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Wednesday, 6 February, 2002, 18:20 GMT
Pros and cons of faith schools
HARDtalk looks at the single faith schools debate
HARDtalk looks at the single faith schools debate
The head of an Islamic school in London says increasing the number of state-funded single faith schools could prevent the recurrence of last summer's race riots in the north west of England.

Abdullah Trevathan, who runs the Islamia School in North London, said a greater number of state-funded Muslim schools in Bradford would help improve race relations.

"My belief is that if there were a Muslim school, state funded, voluntary aided, [Muslim children] would have confidence, they would have self-esteem and we would not be seeing young men in riots," he said, speaking with Tim Sebastian for the BBC's HARDtalk programme.


The boys who were rioting in Bradford are coming out of schools from the state system.

Abdullah Trevathan
There are currently 48 independently funded faith based schools and one state funded Muslim college for girls in Bradford.

More than half the children in the inner city state schools in Bradford are Muslim.

"The boys who were rioting in Bradford are coming out of schools from the state system," the headteacher said.

Unrest

Last year, Bradford had some of the worst scenes of race rioting seen on mainland Britain in recent years.

Around 260 police officers were hurt when Asian and white youths clashed.

Around 260 police officers were injured in the Bradford riots
Around 260 police officers were injured in the Bradford riots
Executive Director of the National Secular Society, Keith Porteous Wood, who also took part in the HARDtalk interview, disagreed with Mr Trevathan.

He said single faith schools left children unequipped to deal with life in mainstream Britain.

"If they are moving from restricted communities into a single faith school, they have very little contact with those from the majority community.

"And then suddenly, when they are 16 they come out into the majority community for the first time and into the workplace. I'm worried about the implications of that," he said.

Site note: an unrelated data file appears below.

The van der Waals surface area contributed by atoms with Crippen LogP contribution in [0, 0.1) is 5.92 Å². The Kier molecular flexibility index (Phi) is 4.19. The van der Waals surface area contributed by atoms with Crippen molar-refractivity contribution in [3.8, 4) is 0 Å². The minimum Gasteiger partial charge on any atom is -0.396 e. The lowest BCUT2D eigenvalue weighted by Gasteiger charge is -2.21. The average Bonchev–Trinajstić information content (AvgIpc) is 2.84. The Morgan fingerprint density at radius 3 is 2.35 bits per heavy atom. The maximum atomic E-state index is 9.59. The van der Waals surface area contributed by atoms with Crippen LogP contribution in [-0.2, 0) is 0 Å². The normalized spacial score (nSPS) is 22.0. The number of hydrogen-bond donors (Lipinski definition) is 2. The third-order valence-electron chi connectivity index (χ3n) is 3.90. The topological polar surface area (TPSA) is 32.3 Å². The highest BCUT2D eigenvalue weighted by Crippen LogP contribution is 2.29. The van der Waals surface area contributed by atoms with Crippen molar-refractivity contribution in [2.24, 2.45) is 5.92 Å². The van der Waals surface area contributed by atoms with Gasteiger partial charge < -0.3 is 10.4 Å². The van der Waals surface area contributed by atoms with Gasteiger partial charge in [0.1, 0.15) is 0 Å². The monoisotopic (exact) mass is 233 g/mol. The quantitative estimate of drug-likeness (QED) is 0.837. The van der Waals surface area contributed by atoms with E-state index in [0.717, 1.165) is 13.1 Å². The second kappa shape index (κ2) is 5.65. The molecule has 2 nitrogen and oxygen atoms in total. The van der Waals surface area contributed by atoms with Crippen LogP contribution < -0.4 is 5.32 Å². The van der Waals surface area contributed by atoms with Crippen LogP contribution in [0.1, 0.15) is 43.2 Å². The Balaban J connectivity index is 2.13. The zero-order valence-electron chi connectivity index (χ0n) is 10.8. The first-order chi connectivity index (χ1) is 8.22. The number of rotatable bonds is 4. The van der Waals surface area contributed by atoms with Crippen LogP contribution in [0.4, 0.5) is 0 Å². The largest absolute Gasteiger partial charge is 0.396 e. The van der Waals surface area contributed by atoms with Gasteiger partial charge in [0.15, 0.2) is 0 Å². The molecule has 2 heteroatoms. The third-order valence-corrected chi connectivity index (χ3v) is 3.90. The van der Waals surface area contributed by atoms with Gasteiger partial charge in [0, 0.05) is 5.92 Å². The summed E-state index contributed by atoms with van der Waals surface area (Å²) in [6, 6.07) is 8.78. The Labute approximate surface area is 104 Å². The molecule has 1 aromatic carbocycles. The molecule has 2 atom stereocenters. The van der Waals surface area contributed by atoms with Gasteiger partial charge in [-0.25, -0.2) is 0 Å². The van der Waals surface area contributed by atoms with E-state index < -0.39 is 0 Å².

He also expressed concern that children taught at a single faith school could adopt a particular religious belief as "fact", and said this would essentially result in "brainwashing."

Discrimination

Mr Wood added: "I certainly think there is a tendency for religions of single faith schools to say this is our faith, we are better than others, implicitly if not explicitly."

Race rioting in Bradford caused widespread destruction
Race rioting in Bradford caused widespread destruction
Mr Trevathan denied such discrimination and said state schools were funding "cultural diversity."

He also argued that single faith schools were doing much better than their secular equivalent with 11 faith based primary schools in London rated amongst the top 100 in the country.

Mr Wood attributed this academic success to the fact that faith schools were able to cherry pick successful candidates and did not have a wide cross section of special needs students.

He said religion should be a "private" matter and "shouldn't be subsidised by the state."

However Mr Trevathan contradicted Mr Wood's viewpoint, suggesting that single faith schools should be available to everyone in the UK.

"People wish to have their own culture and religious identity reflected within the education system," he said.

You can hear the HARDtalk interview in full at the following times:

BBC News 24 (times shown in GMT)
6 February 0430, repeated 2230

BBC World (times shown in GMT)
6 February 0430, repeated 1130, 1630, 1930, 0030

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 ON THIS STORY
Abdullah Trevathan
"The boys who were rioting in Bradford are coming out of schools from the state system."


Background

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See also:

12 Dec 01 | Education
Divisions over faith schools
10 Jul 01 | Education
Schools told to teach tolerance
01 Jul 01 | UK
Success for Asian festival
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